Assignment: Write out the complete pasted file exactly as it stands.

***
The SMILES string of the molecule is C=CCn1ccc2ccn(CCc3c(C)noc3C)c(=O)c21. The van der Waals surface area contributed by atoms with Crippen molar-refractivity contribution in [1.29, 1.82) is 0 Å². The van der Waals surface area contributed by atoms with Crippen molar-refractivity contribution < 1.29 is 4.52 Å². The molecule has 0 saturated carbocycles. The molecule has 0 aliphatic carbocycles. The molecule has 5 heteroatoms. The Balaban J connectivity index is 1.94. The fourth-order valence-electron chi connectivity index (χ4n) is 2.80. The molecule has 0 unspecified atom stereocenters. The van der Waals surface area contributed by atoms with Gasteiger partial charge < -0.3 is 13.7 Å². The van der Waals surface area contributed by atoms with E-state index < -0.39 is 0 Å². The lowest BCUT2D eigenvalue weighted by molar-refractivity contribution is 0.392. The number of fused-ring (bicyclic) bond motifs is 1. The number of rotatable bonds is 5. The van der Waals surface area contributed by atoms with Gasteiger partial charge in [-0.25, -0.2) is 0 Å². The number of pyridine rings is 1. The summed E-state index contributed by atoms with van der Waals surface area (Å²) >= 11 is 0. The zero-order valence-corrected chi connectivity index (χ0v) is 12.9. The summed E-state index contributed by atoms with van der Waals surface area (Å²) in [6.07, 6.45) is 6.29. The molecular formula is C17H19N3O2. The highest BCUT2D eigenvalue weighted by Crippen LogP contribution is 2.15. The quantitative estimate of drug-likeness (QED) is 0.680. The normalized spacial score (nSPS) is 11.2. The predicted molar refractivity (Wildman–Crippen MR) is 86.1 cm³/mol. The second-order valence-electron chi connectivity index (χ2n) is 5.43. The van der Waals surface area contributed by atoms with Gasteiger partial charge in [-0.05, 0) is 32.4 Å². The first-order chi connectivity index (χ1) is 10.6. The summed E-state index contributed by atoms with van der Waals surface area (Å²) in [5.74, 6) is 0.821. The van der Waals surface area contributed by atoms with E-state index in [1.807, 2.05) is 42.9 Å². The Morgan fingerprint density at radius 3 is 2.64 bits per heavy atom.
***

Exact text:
The SMILES string of the molecule is C=CCn1ccc2ccn(CCc3c(C)noc3C)c(=O)c21. The van der Waals surface area contributed by atoms with Crippen molar-refractivity contribution in [1.29, 1.82) is 0 Å². The van der Waals surface area contributed by atoms with Crippen molar-refractivity contribution < 1.29 is 4.52 Å². The molecule has 0 saturated carbocycles. The molecule has 0 aliphatic carbocycles. The molecule has 5 heteroatoms. The Balaban J connectivity index is 1.94. The fourth-order valence-electron chi connectivity index (χ4n) is 2.80. The molecule has 0 unspecified atom stereocenters. The van der Waals surface area contributed by atoms with Gasteiger partial charge < -0.3 is 13.7 Å². The van der Waals surface area contributed by atoms with E-state index < -0.39 is 0 Å². The lowest BCUT2D eigenvalue weighted by molar-refractivity contribution is 0.392. The number of fused-ring (bicyclic) bond motifs is 1. The number of rotatable bonds is 5. The van der Waals surface area contributed by atoms with Gasteiger partial charge in [-0.25, -0.2) is 0 Å². The number of pyridine rings is 1. The summed E-state index contributed by atoms with van der Waals surface area (Å²) >= 11 is 0. The zero-order valence-corrected chi connectivity index (χ0v) is 12.9. The summed E-state index contributed by atoms with van der Waals surface area (Å²) in [6.07, 6.45) is 6.29. The molecular formula is C17H19N3O2. The highest BCUT2D eigenvalue weighted by Crippen LogP contribution is 2.15. The quantitative estimate of drug-likeness (QED) is 0.680. The normalized spacial score (nSPS) is 11.2. The predicted molar refractivity (Wildman–Crippen MR) is 86.1 cm³/mol. The second-order valence-electron chi connectivity index (χ2n) is 5.43. The van der Waals surface area contributed by atoms with Gasteiger partial charge in [-0.05, 0) is 32.4 Å². The first-order chi connectivity index (χ1) is 10.6. The summed E-state index contributed by atoms with van der Waals surface area (Å²) in [5.74, 6) is 0.821. The van der Waals surface area contributed by atoms with E-state index in [1.807, 2.05) is 42.9 Å². The Morgan fingerprint density at radius 3 is 2.64 bits per heavy atom.